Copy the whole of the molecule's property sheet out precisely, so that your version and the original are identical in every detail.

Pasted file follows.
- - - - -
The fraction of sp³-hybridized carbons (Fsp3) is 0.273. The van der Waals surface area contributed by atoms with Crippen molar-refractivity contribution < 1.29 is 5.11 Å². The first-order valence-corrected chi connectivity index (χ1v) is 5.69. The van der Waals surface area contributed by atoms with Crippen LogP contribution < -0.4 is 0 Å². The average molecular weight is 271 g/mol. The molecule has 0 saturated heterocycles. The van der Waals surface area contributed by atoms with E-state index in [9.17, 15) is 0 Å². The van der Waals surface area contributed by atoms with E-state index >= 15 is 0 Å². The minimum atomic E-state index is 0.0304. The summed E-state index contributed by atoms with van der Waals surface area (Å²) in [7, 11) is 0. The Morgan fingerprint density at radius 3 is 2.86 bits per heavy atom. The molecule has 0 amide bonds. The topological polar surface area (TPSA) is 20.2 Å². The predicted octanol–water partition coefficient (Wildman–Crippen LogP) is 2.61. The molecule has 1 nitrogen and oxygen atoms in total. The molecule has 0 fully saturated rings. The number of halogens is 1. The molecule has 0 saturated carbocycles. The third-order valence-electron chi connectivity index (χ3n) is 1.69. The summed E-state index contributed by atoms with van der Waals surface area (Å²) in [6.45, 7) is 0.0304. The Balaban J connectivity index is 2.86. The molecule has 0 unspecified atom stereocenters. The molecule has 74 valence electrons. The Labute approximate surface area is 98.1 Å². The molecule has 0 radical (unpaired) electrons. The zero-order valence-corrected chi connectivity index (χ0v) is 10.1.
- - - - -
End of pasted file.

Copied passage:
The fraction of sp³-hybridized carbons (Fsp3) is 0.273. The van der Waals surface area contributed by atoms with Crippen molar-refractivity contribution < 1.29 is 5.11 Å². The first-order valence-corrected chi connectivity index (χ1v) is 5.69. The van der Waals surface area contributed by atoms with Crippen LogP contribution < -0.4 is 0 Å². The average molecular weight is 271 g/mol. The molecule has 0 saturated heterocycles. The van der Waals surface area contributed by atoms with E-state index in [9.17, 15) is 0 Å². The van der Waals surface area contributed by atoms with E-state index >= 15 is 0 Å². The minimum atomic E-state index is 0.0304. The summed E-state index contributed by atoms with van der Waals surface area (Å²) in [7, 11) is 0. The Morgan fingerprint density at radius 3 is 2.86 bits per heavy atom. The molecule has 0 amide bonds. The topological polar surface area (TPSA) is 20.2 Å². The predicted octanol–water partition coefficient (Wildman–Crippen LogP) is 2.61. The molecule has 1 nitrogen and oxygen atoms in total. The molecule has 0 fully saturated rings. The number of halogens is 1. The molecule has 0 saturated carbocycles. The third-order valence-electron chi connectivity index (χ3n) is 1.69. The summed E-state index contributed by atoms with van der Waals surface area (Å²) in [6.45, 7) is 0.0304. The Balaban J connectivity index is 2.86. The molecule has 0 unspecified atom stereocenters. The molecule has 74 valence electrons. The Labute approximate surface area is 98.1 Å². The molecule has 0 radical (unpaired) electrons. The zero-order valence-corrected chi connectivity index (χ0v) is 10.1.